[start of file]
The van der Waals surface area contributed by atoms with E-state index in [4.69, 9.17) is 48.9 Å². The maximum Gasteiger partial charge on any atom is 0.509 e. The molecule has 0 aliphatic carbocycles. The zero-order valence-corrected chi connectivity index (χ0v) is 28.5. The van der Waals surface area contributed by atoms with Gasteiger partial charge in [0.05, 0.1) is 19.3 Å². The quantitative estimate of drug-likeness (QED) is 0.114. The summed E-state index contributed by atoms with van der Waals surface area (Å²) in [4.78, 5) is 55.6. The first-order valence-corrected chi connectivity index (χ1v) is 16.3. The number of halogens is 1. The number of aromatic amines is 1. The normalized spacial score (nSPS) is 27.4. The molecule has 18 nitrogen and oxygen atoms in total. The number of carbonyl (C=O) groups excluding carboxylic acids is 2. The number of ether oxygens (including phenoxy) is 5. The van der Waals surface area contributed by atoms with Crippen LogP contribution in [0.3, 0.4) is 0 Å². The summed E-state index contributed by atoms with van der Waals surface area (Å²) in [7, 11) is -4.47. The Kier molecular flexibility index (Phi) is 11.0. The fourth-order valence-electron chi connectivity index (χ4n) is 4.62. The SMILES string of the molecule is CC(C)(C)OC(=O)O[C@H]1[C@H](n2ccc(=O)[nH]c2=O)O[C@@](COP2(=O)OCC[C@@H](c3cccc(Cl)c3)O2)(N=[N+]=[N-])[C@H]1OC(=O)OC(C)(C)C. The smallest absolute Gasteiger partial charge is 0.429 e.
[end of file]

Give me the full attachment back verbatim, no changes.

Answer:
The van der Waals surface area contributed by atoms with E-state index in [4.69, 9.17) is 48.9 Å². The maximum Gasteiger partial charge on any atom is 0.509 e. The molecule has 0 aliphatic carbocycles. The zero-order valence-corrected chi connectivity index (χ0v) is 28.5. The van der Waals surface area contributed by atoms with Gasteiger partial charge in [0.05, 0.1) is 19.3 Å². The quantitative estimate of drug-likeness (QED) is 0.114. The summed E-state index contributed by atoms with van der Waals surface area (Å²) in [4.78, 5) is 55.6. The first-order valence-corrected chi connectivity index (χ1v) is 16.3. The number of halogens is 1. The number of aromatic amines is 1. The normalized spacial score (nSPS) is 27.4. The molecule has 18 nitrogen and oxygen atoms in total. The number of carbonyl (C=O) groups excluding carboxylic acids is 2. The number of ether oxygens (including phenoxy) is 5. The van der Waals surface area contributed by atoms with Crippen LogP contribution in [0.3, 0.4) is 0 Å². The summed E-state index contributed by atoms with van der Waals surface area (Å²) in [7, 11) is -4.47. The Kier molecular flexibility index (Phi) is 11.0. The fourth-order valence-electron chi connectivity index (χ4n) is 4.62. The SMILES string of the molecule is CC(C)(C)OC(=O)O[C@H]1[C@H](n2ccc(=O)[nH]c2=O)O[C@@](COP2(=O)OCC[C@@H](c3cccc(Cl)c3)O2)(N=[N+]=[N-])[C@H]1OC(=O)OC(C)(C)C. The smallest absolute Gasteiger partial charge is 0.429 e.